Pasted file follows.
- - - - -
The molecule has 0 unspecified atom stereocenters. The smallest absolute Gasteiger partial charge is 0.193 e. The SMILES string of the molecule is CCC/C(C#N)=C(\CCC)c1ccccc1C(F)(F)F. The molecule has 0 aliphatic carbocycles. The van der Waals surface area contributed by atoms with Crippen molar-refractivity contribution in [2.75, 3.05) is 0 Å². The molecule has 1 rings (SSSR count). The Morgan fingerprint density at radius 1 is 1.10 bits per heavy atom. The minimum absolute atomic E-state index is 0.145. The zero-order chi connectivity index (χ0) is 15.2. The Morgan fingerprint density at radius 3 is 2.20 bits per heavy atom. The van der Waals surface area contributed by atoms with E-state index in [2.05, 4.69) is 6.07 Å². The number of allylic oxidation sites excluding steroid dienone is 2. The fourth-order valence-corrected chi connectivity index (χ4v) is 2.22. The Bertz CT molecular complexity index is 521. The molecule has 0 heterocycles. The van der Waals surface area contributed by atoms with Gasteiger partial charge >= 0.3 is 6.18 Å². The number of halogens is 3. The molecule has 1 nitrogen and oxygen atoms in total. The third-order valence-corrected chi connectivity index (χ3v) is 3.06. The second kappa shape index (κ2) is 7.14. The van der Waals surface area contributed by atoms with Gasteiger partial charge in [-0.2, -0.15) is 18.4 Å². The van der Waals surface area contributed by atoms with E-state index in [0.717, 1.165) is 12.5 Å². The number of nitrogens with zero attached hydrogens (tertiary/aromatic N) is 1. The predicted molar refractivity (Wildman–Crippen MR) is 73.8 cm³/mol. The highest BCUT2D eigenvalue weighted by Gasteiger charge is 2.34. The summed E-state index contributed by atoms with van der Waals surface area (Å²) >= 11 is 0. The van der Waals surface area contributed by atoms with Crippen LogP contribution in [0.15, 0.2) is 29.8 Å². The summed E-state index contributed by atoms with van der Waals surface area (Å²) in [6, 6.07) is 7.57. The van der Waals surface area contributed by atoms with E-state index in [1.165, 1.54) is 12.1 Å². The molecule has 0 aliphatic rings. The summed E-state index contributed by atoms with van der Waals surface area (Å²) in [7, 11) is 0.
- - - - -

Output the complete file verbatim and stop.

The molecule has 0 unspecified atom stereocenters. The smallest absolute Gasteiger partial charge is 0.193 e. The SMILES string of the molecule is CCC/C(C#N)=C(\CCC)c1ccccc1C(F)(F)F. The molecule has 0 aliphatic carbocycles. The van der Waals surface area contributed by atoms with Crippen molar-refractivity contribution in [2.75, 3.05) is 0 Å². The molecule has 1 rings (SSSR count). The Morgan fingerprint density at radius 1 is 1.10 bits per heavy atom. The minimum absolute atomic E-state index is 0.145. The zero-order chi connectivity index (χ0) is 15.2. The Morgan fingerprint density at radius 3 is 2.20 bits per heavy atom. The van der Waals surface area contributed by atoms with E-state index in [2.05, 4.69) is 6.07 Å². The number of allylic oxidation sites excluding steroid dienone is 2. The fourth-order valence-corrected chi connectivity index (χ4v) is 2.22. The Bertz CT molecular complexity index is 521. The molecule has 0 heterocycles. The van der Waals surface area contributed by atoms with Gasteiger partial charge >= 0.3 is 6.18 Å². The number of halogens is 3. The molecule has 1 nitrogen and oxygen atoms in total. The third-order valence-corrected chi connectivity index (χ3v) is 3.06. The second kappa shape index (κ2) is 7.14. The van der Waals surface area contributed by atoms with Gasteiger partial charge in [-0.2, -0.15) is 18.4 Å². The van der Waals surface area contributed by atoms with E-state index in [0.717, 1.165) is 12.5 Å². The number of nitrogens with zero attached hydrogens (tertiary/aromatic N) is 1. The predicted molar refractivity (Wildman–Crippen MR) is 73.8 cm³/mol. The highest BCUT2D eigenvalue weighted by Gasteiger charge is 2.34. The summed E-state index contributed by atoms with van der Waals surface area (Å²) >= 11 is 0. The van der Waals surface area contributed by atoms with Crippen LogP contribution in [0.15, 0.2) is 29.8 Å². The summed E-state index contributed by atoms with van der Waals surface area (Å²) in [6, 6.07) is 7.57. The van der Waals surface area contributed by atoms with E-state index in [1.165, 1.54) is 12.1 Å². The molecule has 0 aliphatic rings. The summed E-state index contributed by atoms with van der Waals surface area (Å²) in [7, 11) is 0.